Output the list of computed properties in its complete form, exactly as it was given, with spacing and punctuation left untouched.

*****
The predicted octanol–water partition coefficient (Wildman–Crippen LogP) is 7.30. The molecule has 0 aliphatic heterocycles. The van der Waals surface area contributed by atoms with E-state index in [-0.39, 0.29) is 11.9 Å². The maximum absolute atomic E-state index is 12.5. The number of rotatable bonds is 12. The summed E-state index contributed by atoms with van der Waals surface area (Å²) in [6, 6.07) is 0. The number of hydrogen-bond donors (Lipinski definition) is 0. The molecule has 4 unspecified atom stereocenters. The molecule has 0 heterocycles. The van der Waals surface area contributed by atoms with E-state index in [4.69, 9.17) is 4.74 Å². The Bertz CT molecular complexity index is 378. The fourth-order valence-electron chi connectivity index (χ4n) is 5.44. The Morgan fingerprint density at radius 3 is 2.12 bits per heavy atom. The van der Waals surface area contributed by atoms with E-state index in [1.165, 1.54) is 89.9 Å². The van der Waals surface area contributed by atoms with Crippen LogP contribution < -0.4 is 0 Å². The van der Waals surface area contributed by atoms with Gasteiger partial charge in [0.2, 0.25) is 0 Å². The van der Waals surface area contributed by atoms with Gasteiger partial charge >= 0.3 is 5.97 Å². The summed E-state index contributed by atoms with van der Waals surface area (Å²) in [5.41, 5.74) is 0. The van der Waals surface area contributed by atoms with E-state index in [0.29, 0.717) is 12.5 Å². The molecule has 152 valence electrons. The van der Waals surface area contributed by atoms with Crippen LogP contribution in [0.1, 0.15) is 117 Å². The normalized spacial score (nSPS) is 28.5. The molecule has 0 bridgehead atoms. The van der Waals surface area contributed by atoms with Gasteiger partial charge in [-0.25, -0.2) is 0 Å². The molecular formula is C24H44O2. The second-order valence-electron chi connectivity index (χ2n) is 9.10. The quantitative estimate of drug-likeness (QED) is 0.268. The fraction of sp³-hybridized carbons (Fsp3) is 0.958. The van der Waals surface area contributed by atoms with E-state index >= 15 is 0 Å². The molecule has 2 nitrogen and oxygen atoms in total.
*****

The predicted octanol–water partition coefficient (Wildman–Crippen LogP) is 7.30. The molecule has 0 aliphatic heterocycles. The van der Waals surface area contributed by atoms with E-state index in [-0.39, 0.29) is 11.9 Å². The maximum absolute atomic E-state index is 12.5. The number of rotatable bonds is 12. The summed E-state index contributed by atoms with van der Waals surface area (Å²) in [6, 6.07) is 0. The number of hydrogen-bond donors (Lipinski definition) is 0. The molecule has 4 unspecified atom stereocenters. The molecule has 0 heterocycles. The van der Waals surface area contributed by atoms with E-state index in [4.69, 9.17) is 4.74 Å². The Bertz CT molecular complexity index is 378. The fourth-order valence-electron chi connectivity index (χ4n) is 5.44. The Morgan fingerprint density at radius 3 is 2.12 bits per heavy atom. The van der Waals surface area contributed by atoms with E-state index in [1.165, 1.54) is 89.9 Å². The van der Waals surface area contributed by atoms with Crippen LogP contribution < -0.4 is 0 Å². The van der Waals surface area contributed by atoms with Gasteiger partial charge in [0.2, 0.25) is 0 Å². The van der Waals surface area contributed by atoms with Gasteiger partial charge >= 0.3 is 5.97 Å². The summed E-state index contributed by atoms with van der Waals surface area (Å²) in [5.41, 5.74) is 0. The van der Waals surface area contributed by atoms with E-state index in [0.29, 0.717) is 12.5 Å². The molecule has 152 valence electrons. The van der Waals surface area contributed by atoms with Crippen LogP contribution in [0.1, 0.15) is 117 Å². The normalized spacial score (nSPS) is 28.5. The molecule has 0 bridgehead atoms. The van der Waals surface area contributed by atoms with Gasteiger partial charge in [-0.25, -0.2) is 0 Å². The molecular formula is C24H44O2. The second-order valence-electron chi connectivity index (χ2n) is 9.10. The quantitative estimate of drug-likeness (QED) is 0.268. The fraction of sp³-hybridized carbons (Fsp3) is 0.958. The van der Waals surface area contributed by atoms with E-state index >= 15 is 0 Å². The molecule has 2 nitrogen and oxygen atoms in total.